Reeling from a massive negative backlash, the executive committee of The Boy Scouts of America decided to postpone until May its ill-conceived, proposed change to allow openly gay scoutmasters and scouts to participate in Scouting.
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In backing away from the proposed membership change, the Boy Scouts at least temporarily averted calamity. If the committee had rammed through the change in membership policy, it would have dealt a serious blow to the Boy Scouts of America on several fronts.
First, the proposed membership change made no one happy. The gay activists pushing for the change in policy were incensed by the "local option" plan being proposed by the Boy Scouts as their new membership policy. Under the proposed plan, each local scout troop could decide for itself if it wanted to allow gay men to be scout masters and gay boys to be members. The gay community was outraged that any Boy Scout troop would be allowed to continue to "discriminate" against gays. Once again, the gay activist agenda was revealed as something very different from "live and let live," but rather, "we will compel all scout troops to accept and affirm our community's values."
Those supporting the current membership policy were shocked that the Boy Scouts of America leadership would violate basic, long standing principles to placate a vocal and well-financed minority.
Second, the Boy Scouts' proposed membership change to a "local option" severely weakened their strongest legal defense. As the New York Times pointed out in its January 30, 2013 editorial, "The Boy Scouts Fall Short," the Boy Scouts' strongest legal defense is the Supreme Court's 2000 ruling (Boy Scouts of America vs. Dale) in which the Court affirmed that homosexual behavior was inconsistent with a "core" part of its mission and purpose, and that as a private organization they had the right to maintain its freedom of association.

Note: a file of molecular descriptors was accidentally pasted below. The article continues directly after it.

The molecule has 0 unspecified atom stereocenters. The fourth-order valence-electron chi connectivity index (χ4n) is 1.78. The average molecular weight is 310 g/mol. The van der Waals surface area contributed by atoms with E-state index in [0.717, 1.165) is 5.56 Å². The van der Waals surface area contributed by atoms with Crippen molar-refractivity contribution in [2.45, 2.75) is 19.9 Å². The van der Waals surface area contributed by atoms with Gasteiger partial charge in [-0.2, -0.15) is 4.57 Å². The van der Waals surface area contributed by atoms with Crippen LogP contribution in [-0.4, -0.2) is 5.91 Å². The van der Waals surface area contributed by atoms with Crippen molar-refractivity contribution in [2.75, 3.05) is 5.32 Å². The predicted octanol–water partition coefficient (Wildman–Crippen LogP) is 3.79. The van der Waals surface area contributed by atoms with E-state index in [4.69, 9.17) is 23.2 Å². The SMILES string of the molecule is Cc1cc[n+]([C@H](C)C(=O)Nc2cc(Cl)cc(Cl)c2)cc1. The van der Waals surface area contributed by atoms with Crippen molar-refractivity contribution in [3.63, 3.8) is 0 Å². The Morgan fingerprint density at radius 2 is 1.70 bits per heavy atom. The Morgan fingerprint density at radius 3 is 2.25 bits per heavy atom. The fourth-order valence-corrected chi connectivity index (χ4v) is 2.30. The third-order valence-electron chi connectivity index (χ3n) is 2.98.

As the New York Times pointed out, the Boy Scouts new "local option" membership policy would completely undermine the Supreme Court's rationale favoring the Scouts' current policies because a "local option" is at best a moral preference, and at worst a moral vacuum, and certainly not a "core" principle. The Constitution protects moral principles, not preferences. The proposed new membership policy, if implemented, would invite an avalanche of litigation against the Boy Scouts which would inevitably result in a court-imposed national policy of allowing openly gay scout masters and troop members in all troops.
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SOURCE: Christian Post
Dr. Richard D. Land